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#39228 by joeed2
Wed Dec 30, 2009 1:37 pm
My Ooma Hub runs a bit warm to the touch.

Does anyone do anything like sit the Ooma Hub on top of a notebook/laptop cooler, don't know if a cooling fan like that would extend the life of the Hub any.
#39307 by allo
Wed Dec 30, 2009 4:59 pm
joeed2 wrote:My Ooma Hub runs a bit warm to the touch.

Does anyone do anything like sit the Ooma Hub on top of a notebook/laptop cooler, don't know if a cooling fan like that would extend the life of the Hub any.


Poor ventilation... no ventilation holes for the heat to escape!
I don't know if a cooler will help at all... because the heat ( Hub draws 6watts idle) is trapped in the plastic box!
The heat might cause some problems down the road: heat is cause #1 for computer components failures

The box is warm all around... may be someone with the know how and proper tools could punch a few holes ( top back corners) and see if that helps!

I wonder if the Telo has the same problem: getting too warm!
Last edited by allo on Wed Dec 30, 2009 10:48 pm, edited 2 times in total.
#39331 by joeed2
Wed Dec 30, 2009 6:06 pm
It has a row of slits on the front bottom, and two sections of small holes in the back.

The row of slits on the front bottom is kind of at a 45 degree angle, so sitting it on a laptop cooling pad would move some air through it. You don't really need to push a ton of air through it (like a computer), you just need to get enough air to move through the unit to exchange the air inside the Hub with outside air. Even if it takes several minutes to cycle the air one time, that alone would be enough to cool it off considerably. You just don't want to have the warm air sit inside the Hub all day long, that is what will get it heated up.

My wireless router (which sits next to the Ooma) also gets very warm. It has a powered USB port in the back I'm not using. So I could sit both the Ooma Hub and the router on top of a laptop cooler, plug the cooler into the USB port on the router, and keep both devices cool. Since the router is always on, the laptop cooler would run 24x7 from the USB port.
#39380 by oobi
Wed Dec 30, 2009 9:39 pm
Don't try to punch a hole on the ooma telo as it will void the 1 year warranty, do it after 1 year ;) Not sure if this is intentional as this is the first time I have seen an electronic device without any ventilation, the small slots on the side is for the speaker. Did Ooma intentionaly didn't put any holes? There's a great chance that the device will break after 1 year and that you'll have to buy a new one as you'll end up paying US $20 a month if you have to replace the device each year.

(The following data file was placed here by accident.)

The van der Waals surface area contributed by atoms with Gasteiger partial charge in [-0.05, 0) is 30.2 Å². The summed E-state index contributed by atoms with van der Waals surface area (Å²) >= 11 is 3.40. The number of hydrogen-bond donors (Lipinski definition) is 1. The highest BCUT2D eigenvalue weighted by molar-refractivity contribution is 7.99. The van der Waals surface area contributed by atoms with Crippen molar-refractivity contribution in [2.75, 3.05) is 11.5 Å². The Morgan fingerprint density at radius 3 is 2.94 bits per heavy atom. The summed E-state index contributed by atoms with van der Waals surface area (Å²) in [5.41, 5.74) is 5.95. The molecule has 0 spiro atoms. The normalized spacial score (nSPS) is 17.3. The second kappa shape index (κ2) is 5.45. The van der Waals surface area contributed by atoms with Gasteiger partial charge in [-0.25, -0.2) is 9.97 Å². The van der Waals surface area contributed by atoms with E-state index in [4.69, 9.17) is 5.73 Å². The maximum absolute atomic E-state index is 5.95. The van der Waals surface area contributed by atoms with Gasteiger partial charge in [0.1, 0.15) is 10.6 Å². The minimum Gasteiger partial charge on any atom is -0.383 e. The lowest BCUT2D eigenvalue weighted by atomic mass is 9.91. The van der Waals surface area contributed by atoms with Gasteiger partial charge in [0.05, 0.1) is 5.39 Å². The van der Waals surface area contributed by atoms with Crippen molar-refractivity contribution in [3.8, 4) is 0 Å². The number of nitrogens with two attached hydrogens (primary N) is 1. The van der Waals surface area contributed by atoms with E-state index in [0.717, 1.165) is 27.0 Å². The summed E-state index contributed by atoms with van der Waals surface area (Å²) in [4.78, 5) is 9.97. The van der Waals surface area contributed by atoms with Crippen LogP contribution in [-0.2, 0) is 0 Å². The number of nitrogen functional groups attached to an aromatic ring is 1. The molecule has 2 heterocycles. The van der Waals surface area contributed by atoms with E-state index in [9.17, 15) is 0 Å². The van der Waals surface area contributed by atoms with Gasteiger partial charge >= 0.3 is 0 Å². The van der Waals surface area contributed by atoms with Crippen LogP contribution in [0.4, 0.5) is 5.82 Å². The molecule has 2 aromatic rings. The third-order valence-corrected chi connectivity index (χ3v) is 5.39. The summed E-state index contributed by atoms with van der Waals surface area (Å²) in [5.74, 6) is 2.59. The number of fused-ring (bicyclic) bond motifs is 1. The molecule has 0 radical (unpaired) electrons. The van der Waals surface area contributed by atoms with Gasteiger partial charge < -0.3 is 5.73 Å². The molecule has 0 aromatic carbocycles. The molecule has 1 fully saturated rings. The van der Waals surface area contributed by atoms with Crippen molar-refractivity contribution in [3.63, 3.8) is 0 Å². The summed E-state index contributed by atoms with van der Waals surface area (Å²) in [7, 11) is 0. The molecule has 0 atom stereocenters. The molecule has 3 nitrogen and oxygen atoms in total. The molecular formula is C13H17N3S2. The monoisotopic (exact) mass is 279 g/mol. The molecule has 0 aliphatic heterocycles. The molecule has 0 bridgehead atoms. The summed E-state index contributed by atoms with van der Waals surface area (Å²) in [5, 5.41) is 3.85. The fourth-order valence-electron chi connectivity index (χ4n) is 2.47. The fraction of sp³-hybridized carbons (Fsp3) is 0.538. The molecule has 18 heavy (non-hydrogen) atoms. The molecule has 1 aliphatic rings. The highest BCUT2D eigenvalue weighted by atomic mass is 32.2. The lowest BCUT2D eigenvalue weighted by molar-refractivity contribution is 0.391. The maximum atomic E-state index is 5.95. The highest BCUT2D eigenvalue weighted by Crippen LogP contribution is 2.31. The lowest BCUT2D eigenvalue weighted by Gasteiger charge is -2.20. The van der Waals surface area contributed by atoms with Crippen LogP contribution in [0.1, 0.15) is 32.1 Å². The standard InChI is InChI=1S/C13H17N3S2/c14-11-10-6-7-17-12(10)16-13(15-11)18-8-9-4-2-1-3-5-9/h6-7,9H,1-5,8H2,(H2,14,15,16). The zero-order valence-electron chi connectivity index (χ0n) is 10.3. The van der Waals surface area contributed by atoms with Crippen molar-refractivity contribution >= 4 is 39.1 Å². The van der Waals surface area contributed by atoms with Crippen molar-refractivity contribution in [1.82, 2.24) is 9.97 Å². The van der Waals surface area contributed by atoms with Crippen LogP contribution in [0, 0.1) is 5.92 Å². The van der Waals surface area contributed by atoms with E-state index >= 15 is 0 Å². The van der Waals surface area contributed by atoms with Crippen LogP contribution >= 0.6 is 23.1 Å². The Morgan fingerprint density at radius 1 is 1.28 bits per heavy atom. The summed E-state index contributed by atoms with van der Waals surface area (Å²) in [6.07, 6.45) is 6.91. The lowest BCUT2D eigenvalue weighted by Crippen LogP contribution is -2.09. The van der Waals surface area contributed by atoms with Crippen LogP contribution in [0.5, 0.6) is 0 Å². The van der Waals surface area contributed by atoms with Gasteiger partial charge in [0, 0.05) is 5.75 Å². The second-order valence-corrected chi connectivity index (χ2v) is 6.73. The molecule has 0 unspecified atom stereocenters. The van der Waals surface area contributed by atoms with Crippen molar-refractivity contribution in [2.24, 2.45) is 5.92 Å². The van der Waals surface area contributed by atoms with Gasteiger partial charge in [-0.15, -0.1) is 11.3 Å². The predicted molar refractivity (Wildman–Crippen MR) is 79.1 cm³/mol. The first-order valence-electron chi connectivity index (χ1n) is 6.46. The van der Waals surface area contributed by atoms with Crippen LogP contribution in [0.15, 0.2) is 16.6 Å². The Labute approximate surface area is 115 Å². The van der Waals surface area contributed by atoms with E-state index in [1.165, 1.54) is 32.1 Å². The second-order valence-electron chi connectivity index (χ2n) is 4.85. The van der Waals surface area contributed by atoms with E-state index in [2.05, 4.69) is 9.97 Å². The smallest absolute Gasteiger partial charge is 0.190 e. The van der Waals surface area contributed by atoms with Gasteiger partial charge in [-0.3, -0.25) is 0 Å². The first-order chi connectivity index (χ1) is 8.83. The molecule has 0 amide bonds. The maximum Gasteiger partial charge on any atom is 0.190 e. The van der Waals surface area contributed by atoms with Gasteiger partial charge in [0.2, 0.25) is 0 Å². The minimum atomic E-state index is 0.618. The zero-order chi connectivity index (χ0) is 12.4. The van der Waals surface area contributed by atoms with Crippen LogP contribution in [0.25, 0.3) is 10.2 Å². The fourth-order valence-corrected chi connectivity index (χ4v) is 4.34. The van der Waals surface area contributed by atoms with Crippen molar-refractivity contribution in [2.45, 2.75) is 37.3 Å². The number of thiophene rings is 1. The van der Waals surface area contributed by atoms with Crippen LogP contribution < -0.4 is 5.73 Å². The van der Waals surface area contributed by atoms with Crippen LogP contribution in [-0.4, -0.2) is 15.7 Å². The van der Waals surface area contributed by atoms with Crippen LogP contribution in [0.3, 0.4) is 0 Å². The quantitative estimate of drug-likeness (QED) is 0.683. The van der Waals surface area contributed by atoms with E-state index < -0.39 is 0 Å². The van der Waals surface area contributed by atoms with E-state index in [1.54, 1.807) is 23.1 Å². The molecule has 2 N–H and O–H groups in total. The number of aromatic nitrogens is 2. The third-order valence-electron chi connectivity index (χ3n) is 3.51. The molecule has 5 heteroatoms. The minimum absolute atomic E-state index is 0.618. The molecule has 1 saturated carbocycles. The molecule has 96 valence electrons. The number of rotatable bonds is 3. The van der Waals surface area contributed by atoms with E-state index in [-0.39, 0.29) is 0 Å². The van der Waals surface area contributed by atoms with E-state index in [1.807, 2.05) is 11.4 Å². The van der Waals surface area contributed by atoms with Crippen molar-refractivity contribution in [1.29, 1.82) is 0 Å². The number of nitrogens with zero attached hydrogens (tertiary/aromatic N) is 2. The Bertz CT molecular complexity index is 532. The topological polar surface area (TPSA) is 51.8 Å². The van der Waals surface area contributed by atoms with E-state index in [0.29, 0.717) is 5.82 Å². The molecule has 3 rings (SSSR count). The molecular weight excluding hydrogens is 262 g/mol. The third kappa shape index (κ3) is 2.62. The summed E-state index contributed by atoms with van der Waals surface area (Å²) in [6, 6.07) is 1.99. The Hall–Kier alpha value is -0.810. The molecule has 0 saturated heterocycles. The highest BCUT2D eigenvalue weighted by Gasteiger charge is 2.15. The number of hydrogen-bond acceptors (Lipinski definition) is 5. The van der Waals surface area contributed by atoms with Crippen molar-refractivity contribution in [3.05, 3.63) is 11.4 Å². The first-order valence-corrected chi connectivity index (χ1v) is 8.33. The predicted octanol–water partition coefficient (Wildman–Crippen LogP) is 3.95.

I contacted Ooma about this today and haven't heard from them.
#39448 by allo
Thu Dec 31, 2009 8:53 am
Groundhound wrote:The Telo draws less power than the Hub (10w vs. 15w) and does not generate as much heat.


I have 2 Kill a Watt and they both showed 5w Idle and 8w dialing... Unless my units are defective!
Also I think if the Hub draws 15W, it would be HOT not just warm, ... I may be wrong.
#39449 by murphy
Thu Dec 31, 2009 9:06 am
The highest temperature on the surface of my hub is 88 degrees F. The fans in my MacBook Pro start speeding up at 70 degrees C (158 degrees F). The hub is in no danger at all at 88 degrees F.
#39455 by allo
Thu Dec 31, 2009 9:25 am
murphy wrote:The highest temperature on the surface of my hub is 88 degrees F. The fans in my MacBook Pro start speeding up at 70 degrees C (158 degrees F). The hub is in no danger at all at 88 degrees F.


I am not so sure about that... ask any electronic /computer component expert and they will tell you a permanent 88 degrees F for any electronic device is not good in the long run! If nothing else, it would shorten/halve the life of the device!
The 88F is on the surface... the interior of the case is usually a few degrees higher!
#39461 by Groundhound
Thu Dec 31, 2009 9:54 am
allo wrote:I am not so sure about that... ask any electronic /computer component expert and they will tell you a permanent 88 degrees F for any electronic device is not good in the long run! If nothing else, it would shorten/halve the life of the device!
The 88F is on the surface... the interior of the case is usually a few degrees higher!

The CPU on my laptop typically runs at 159 deg. F, and has been for years. It is set to warn at 176 and shutdown at 203. At 125 degrees the fan's not even running.

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